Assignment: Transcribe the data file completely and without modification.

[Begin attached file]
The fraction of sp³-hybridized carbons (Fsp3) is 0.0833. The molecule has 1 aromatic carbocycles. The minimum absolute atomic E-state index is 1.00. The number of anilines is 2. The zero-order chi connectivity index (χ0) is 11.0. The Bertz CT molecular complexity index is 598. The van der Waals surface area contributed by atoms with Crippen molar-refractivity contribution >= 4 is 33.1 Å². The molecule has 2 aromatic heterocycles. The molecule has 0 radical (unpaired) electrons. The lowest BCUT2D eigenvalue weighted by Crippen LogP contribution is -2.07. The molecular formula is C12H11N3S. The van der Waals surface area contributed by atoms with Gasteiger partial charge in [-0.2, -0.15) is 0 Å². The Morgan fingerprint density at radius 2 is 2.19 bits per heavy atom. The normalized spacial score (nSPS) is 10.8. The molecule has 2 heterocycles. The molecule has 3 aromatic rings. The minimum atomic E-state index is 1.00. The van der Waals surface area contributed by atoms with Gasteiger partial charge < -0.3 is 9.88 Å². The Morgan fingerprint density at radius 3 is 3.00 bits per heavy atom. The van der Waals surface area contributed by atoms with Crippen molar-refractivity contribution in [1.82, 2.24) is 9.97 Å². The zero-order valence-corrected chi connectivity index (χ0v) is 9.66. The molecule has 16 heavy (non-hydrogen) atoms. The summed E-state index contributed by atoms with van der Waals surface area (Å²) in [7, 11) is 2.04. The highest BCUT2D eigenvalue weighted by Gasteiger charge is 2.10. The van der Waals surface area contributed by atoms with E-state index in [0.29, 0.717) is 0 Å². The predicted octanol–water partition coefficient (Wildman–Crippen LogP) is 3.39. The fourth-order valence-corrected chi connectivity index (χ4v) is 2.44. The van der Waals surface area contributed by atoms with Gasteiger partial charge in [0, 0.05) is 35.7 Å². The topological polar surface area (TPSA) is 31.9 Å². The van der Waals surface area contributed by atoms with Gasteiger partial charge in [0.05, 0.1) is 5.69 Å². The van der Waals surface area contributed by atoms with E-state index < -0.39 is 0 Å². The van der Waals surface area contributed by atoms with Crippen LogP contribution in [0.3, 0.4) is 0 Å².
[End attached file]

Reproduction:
The fraction of sp³-hybridized carbons (Fsp3) is 0.0833. The molecule has 1 aromatic carbocycles. The minimum absolute atomic E-state index is 1.00. The number of anilines is 2. The zero-order chi connectivity index (χ0) is 11.0. The Bertz CT molecular complexity index is 598. The van der Waals surface area contributed by atoms with Crippen molar-refractivity contribution >= 4 is 33.1 Å². The molecule has 2 aromatic heterocycles. The molecule has 0 radical (unpaired) electrons. The lowest BCUT2D eigenvalue weighted by Crippen LogP contribution is -2.07. The molecular formula is C12H11N3S. The van der Waals surface area contributed by atoms with Gasteiger partial charge in [-0.2, -0.15) is 0 Å². The Morgan fingerprint density at radius 2 is 2.19 bits per heavy atom. The normalized spacial score (nSPS) is 10.8. The molecule has 2 heterocycles. The molecule has 3 aromatic rings. The minimum atomic E-state index is 1.00. The van der Waals surface area contributed by atoms with Gasteiger partial charge < -0.3 is 9.88 Å². The Morgan fingerprint density at radius 3 is 3.00 bits per heavy atom. The van der Waals surface area contributed by atoms with Crippen molar-refractivity contribution in [1.82, 2.24) is 9.97 Å². The zero-order valence-corrected chi connectivity index (χ0v) is 9.66. The molecule has 16 heavy (non-hydrogen) atoms. The summed E-state index contributed by atoms with van der Waals surface area (Å²) in [7, 11) is 2.04. The highest BCUT2D eigenvalue weighted by Gasteiger charge is 2.10. The van der Waals surface area contributed by atoms with E-state index in [0.29, 0.717) is 0 Å². The predicted octanol–water partition coefficient (Wildman–Crippen LogP) is 3.39. The fourth-order valence-corrected chi connectivity index (χ4v) is 2.44. The van der Waals surface area contributed by atoms with Gasteiger partial charge in [0, 0.05) is 35.7 Å². The topological polar surface area (TPSA) is 31.9 Å². The van der Waals surface area contributed by atoms with Gasteiger partial charge in [0.05, 0.1) is 5.69 Å². The van der Waals surface area contributed by atoms with E-state index < -0.39 is 0 Å². The van der Waals surface area contributed by atoms with Crippen LogP contribution in [0.3, 0.4) is 0 Å².